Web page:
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Florida To Ticket Drivers Who Do Not Crawl Past Garbage Trucks




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7/15/2014
Florida To Ticket Drivers Who Do Not Crawl Past Garbage Trucks
Move Over law in Florida expanded to cover garbage trucks and the cable guy.

Move over lawFlorida drivers who fail to slam on the brakes to drive past a garbage truck or the cable guy at 5 MPH will receive a $154 ticket and three points under new rules that took effect July 1. The legislature expanded the state's "Move Over" statute which the Florida Highway Patrol used to generate $1.3 million in revenue last year.

Previous version of the law only applied to emergency vehicles such as police cars, fire trucks and ambulances with their lights flashing. The new law applies to vehicles that do not necessarily have flashing lights, including sanitation vehicles and "a utility service vehicle [that] is performing a task related to the provision of utility services on the roadside."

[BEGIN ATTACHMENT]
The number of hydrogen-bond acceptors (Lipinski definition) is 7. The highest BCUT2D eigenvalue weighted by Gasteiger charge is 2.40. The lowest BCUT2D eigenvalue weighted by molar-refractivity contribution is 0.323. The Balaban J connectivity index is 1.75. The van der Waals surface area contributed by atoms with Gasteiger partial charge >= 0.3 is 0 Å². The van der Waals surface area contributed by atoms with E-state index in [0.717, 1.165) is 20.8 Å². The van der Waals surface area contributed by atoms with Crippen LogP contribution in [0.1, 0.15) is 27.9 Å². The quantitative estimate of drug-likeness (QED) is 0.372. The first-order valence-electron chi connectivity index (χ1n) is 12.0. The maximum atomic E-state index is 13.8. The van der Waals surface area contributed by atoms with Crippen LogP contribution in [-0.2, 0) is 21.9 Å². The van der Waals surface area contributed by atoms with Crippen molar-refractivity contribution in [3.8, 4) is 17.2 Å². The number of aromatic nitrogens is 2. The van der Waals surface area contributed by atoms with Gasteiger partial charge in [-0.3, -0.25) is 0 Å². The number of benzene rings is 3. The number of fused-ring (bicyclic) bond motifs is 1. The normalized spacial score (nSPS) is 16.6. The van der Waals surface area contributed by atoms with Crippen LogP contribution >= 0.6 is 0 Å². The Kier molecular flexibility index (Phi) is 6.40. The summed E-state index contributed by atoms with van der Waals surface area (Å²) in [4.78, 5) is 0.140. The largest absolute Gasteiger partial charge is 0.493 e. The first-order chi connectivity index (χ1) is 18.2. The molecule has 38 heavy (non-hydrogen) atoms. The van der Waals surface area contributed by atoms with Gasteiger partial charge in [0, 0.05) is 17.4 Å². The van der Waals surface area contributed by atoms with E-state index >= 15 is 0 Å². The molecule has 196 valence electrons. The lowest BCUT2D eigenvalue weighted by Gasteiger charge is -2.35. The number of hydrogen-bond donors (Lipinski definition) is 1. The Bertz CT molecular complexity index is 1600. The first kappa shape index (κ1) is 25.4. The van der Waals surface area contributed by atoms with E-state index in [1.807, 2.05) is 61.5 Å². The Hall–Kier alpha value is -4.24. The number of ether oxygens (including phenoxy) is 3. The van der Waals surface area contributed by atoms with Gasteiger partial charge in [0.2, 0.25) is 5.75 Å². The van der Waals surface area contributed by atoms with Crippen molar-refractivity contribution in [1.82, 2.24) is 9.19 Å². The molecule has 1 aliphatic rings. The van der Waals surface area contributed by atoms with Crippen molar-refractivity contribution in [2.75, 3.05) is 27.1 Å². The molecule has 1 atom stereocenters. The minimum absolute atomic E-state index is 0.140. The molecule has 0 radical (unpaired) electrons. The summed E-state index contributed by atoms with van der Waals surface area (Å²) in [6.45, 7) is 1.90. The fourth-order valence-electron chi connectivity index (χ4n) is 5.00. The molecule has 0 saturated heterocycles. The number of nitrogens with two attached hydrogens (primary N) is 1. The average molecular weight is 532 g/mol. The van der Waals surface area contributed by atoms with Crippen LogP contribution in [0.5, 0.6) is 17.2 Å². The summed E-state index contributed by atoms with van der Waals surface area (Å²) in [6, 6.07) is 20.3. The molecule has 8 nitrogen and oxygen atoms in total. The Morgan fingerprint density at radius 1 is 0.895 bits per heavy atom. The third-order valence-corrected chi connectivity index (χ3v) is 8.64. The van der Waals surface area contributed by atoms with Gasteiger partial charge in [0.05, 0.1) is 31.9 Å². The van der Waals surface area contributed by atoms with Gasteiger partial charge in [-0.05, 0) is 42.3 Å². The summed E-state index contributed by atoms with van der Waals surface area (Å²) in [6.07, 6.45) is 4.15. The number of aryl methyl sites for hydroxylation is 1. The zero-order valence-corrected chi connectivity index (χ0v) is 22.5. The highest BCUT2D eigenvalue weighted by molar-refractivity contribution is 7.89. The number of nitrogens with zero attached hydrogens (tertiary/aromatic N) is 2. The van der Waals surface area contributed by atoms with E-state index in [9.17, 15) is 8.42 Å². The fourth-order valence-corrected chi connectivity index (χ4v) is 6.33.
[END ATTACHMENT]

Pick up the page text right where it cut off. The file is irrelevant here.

Drivers who come upon a dump truck or utility vehicle must first determine whether it is simply parked, or performing some function on the side of the road. If that vehicle "bears an emblem that is visible from the roadway and clearly identifies that the vehicle belongs to or is under contract with a person, entity, cooperative, board, commission, district, or unit of local government that provides electric, natural gas, water, wastewater, cable, telephone, garbage, refuse, recycling or communications services," then the driver must make an immediate lane change away from the vehicle on a multi-lane road. If the nearby lane is occupied, or it is a two-lane road, the driver must hit the brakes and scrub off 20 MPH of speed before passing the vehicle. On most neighborhood roads, this means crawling past at no more than 5 MPH, the pace of a brisk walk.

Troopers have been taking advantage of motorist confusion over the law by setting up sting operations, pulling motorists over onto the shoulder for the purpose of issuing "move over" tickets that put motorists on the side of the road at risk, as there is no requirement to slow down for ordinary passenger vehicles.

According to Florida Department of Highway Safety and Motor Vehicles statistics, 6809 crashes were caused by improper lane changing or failure to maintain one's lane in 2012. Lane departures were seven times more likely to be the primary cause an accident than exceeding the posted speed limit.




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